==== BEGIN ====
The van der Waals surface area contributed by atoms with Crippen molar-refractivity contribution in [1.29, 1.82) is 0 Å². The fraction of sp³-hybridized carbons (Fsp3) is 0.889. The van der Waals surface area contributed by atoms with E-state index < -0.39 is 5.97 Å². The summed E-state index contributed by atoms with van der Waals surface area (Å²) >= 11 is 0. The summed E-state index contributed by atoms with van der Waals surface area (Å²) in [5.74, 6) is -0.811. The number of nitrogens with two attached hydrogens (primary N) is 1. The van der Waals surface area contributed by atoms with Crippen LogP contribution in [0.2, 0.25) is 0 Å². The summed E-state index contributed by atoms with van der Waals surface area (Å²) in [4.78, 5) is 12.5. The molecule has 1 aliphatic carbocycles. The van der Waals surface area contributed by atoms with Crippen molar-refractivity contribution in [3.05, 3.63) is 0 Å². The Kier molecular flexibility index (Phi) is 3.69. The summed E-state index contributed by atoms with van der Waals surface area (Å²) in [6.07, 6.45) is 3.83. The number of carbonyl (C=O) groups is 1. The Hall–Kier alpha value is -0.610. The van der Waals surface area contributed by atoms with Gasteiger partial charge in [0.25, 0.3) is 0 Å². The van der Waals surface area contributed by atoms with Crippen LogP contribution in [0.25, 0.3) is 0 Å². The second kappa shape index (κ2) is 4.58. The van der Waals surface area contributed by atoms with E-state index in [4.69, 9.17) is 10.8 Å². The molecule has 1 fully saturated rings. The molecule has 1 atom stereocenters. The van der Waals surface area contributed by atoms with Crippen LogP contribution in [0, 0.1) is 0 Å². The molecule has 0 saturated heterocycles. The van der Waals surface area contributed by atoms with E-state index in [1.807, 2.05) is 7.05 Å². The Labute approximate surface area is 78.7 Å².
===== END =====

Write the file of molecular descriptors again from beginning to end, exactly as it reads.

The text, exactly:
The van der Waals surface area contributed by atoms with Crippen molar-refractivity contribution in [1.29, 1.82) is 0 Å². The fraction of sp³-hybridized carbons (Fsp3) is 0.889. The van der Waals surface area contributed by atoms with E-state index < -0.39 is 5.97 Å². The summed E-state index contributed by atoms with van der Waals surface area (Å²) >= 11 is 0. The summed E-state index contributed by atoms with van der Waals surface area (Å²) in [5.74, 6) is -0.811. The number of nitrogens with two attached hydrogens (primary N) is 1. The van der Waals surface area contributed by atoms with Crippen LogP contribution in [0.2, 0.25) is 0 Å². The summed E-state index contributed by atoms with van der Waals surface area (Å²) in [4.78, 5) is 12.5. The molecule has 1 aliphatic carbocycles. The van der Waals surface area contributed by atoms with Crippen molar-refractivity contribution in [3.05, 3.63) is 0 Å². The Kier molecular flexibility index (Phi) is 3.69. The summed E-state index contributed by atoms with van der Waals surface area (Å²) in [6.07, 6.45) is 3.83. The number of carbonyl (C=O) groups is 1. The Hall–Kier alpha value is -0.610. The van der Waals surface area contributed by atoms with Gasteiger partial charge in [0.25, 0.3) is 0 Å². The van der Waals surface area contributed by atoms with Crippen LogP contribution in [0.25, 0.3) is 0 Å². The second kappa shape index (κ2) is 4.58. The van der Waals surface area contributed by atoms with E-state index in [4.69, 9.17) is 10.8 Å². The molecule has 1 fully saturated rings. The molecule has 1 atom stereocenters. The van der Waals surface area contributed by atoms with Crippen LogP contribution in [0, 0.1) is 0 Å². The molecule has 0 saturated heterocycles. The van der Waals surface area contributed by atoms with E-state index in [1.807, 2.05) is 7.05 Å². The Labute approximate surface area is 78.7 Å².